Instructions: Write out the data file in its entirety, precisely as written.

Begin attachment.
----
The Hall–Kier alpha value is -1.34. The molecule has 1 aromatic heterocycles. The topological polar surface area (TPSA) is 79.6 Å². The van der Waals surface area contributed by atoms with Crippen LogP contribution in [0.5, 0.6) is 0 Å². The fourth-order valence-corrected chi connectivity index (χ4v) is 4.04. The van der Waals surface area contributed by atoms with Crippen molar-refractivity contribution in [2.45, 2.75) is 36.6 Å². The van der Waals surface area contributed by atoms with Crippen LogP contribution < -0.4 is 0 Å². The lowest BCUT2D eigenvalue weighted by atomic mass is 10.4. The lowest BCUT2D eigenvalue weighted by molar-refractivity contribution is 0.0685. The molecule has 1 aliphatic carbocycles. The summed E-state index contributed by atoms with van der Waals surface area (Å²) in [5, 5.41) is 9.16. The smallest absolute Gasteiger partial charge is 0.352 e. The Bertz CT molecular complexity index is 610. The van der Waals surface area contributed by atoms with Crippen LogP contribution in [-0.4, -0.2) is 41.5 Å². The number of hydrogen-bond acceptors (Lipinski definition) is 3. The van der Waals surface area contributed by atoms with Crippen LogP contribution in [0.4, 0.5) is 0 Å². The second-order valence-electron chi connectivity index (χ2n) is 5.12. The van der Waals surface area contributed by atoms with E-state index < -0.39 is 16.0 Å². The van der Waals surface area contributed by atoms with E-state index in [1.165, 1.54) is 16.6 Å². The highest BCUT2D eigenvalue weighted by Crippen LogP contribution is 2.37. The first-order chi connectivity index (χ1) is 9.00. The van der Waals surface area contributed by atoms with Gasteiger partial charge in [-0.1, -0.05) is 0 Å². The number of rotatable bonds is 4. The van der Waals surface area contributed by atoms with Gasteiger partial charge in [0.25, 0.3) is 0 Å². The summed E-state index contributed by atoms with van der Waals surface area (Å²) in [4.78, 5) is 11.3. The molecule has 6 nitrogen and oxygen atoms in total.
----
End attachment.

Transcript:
The Hall–Kier alpha value is -1.34. The molecule has 1 aromatic heterocycles. The topological polar surface area (TPSA) is 79.6 Å². The van der Waals surface area contributed by atoms with Crippen LogP contribution in [0.5, 0.6) is 0 Å². The fourth-order valence-corrected chi connectivity index (χ4v) is 4.04. The van der Waals surface area contributed by atoms with Crippen molar-refractivity contribution in [2.45, 2.75) is 36.6 Å². The van der Waals surface area contributed by atoms with Crippen LogP contribution < -0.4 is 0 Å². The lowest BCUT2D eigenvalue weighted by atomic mass is 10.4. The lowest BCUT2D eigenvalue weighted by molar-refractivity contribution is 0.0685. The molecule has 1 aliphatic carbocycles. The summed E-state index contributed by atoms with van der Waals surface area (Å²) in [5, 5.41) is 9.16. The smallest absolute Gasteiger partial charge is 0.352 e. The Bertz CT molecular complexity index is 610. The van der Waals surface area contributed by atoms with Crippen LogP contribution in [-0.4, -0.2) is 41.5 Å². The number of hydrogen-bond acceptors (Lipinski definition) is 3. The van der Waals surface area contributed by atoms with Crippen LogP contribution in [0.4, 0.5) is 0 Å². The second-order valence-electron chi connectivity index (χ2n) is 5.12. The van der Waals surface area contributed by atoms with E-state index < -0.39 is 16.0 Å². The van der Waals surface area contributed by atoms with E-state index in [1.165, 1.54) is 16.6 Å². The highest BCUT2D eigenvalue weighted by Crippen LogP contribution is 2.37. The first-order chi connectivity index (χ1) is 9.00. The van der Waals surface area contributed by atoms with Gasteiger partial charge in [-0.1, -0.05) is 0 Å². The number of rotatable bonds is 4. The van der Waals surface area contributed by atoms with Gasteiger partial charge in [0.25, 0.3) is 0 Å². The summed E-state index contributed by atoms with van der Waals surface area (Å²) in [4.78, 5) is 11.3. The molecule has 6 nitrogen and oxygen atoms in total.